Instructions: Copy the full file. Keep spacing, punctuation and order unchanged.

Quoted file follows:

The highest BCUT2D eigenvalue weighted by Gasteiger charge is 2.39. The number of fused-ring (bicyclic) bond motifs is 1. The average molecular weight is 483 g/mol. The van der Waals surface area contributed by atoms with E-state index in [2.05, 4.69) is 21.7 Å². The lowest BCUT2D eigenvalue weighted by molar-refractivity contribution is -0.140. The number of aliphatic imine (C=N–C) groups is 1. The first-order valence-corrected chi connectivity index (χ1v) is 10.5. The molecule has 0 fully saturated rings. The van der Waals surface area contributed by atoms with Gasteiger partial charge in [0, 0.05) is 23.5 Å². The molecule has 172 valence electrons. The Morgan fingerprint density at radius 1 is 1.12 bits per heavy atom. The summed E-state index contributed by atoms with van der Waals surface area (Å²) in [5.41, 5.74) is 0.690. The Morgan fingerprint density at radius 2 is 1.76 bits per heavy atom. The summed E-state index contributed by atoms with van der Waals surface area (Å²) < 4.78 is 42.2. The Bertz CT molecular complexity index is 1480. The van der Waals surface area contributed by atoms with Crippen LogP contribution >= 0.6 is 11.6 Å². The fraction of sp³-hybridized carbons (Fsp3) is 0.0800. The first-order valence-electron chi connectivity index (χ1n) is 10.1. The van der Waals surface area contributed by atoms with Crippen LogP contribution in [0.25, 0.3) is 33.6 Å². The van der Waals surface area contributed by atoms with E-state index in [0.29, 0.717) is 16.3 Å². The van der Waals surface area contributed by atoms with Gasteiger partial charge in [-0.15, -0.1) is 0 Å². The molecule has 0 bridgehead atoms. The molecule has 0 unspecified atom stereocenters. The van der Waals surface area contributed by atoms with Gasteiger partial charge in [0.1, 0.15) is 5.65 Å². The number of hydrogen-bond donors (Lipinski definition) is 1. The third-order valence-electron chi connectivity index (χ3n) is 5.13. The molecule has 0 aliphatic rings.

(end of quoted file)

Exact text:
The highest BCUT2D eigenvalue weighted by Gasteiger charge is 2.39. The number of fused-ring (bicyclic) bond motifs is 1. The average molecular weight is 483 g/mol. The van der Waals surface area contributed by atoms with E-state index in [2.05, 4.69) is 21.7 Å². The lowest BCUT2D eigenvalue weighted by molar-refractivity contribution is -0.140. The number of aliphatic imine (C=N–C) groups is 1. The first-order valence-corrected chi connectivity index (χ1v) is 10.5. The molecule has 0 fully saturated rings. The van der Waals surface area contributed by atoms with Gasteiger partial charge in [0, 0.05) is 23.5 Å². The molecule has 172 valence electrons. The Morgan fingerprint density at radius 1 is 1.12 bits per heavy atom. The summed E-state index contributed by atoms with van der Waals surface area (Å²) in [5.41, 5.74) is 0.690. The Morgan fingerprint density at radius 2 is 1.76 bits per heavy atom. The summed E-state index contributed by atoms with van der Waals surface area (Å²) < 4.78 is 42.2. The Bertz CT molecular complexity index is 1480. The van der Waals surface area contributed by atoms with Crippen LogP contribution >= 0.6 is 11.6 Å². The fraction of sp³-hybridized carbons (Fsp3) is 0.0800. The first-order valence-electron chi connectivity index (χ1n) is 10.1. The van der Waals surface area contributed by atoms with Crippen LogP contribution in [0.25, 0.3) is 33.6 Å². The van der Waals surface area contributed by atoms with E-state index in [0.29, 0.717) is 16.3 Å². The van der Waals surface area contributed by atoms with Gasteiger partial charge in [-0.15, -0.1) is 0 Å². The molecule has 0 bridgehead atoms. The molecule has 0 unspecified atom stereocenters. The van der Waals surface area contributed by atoms with Gasteiger partial charge in [0.1, 0.15) is 5.65 Å². The number of hydrogen-bond donors (Lipinski definition) is 1. The third-order valence-electron chi connectivity index (χ3n) is 5.13. The molecule has 0 aliphatic rings.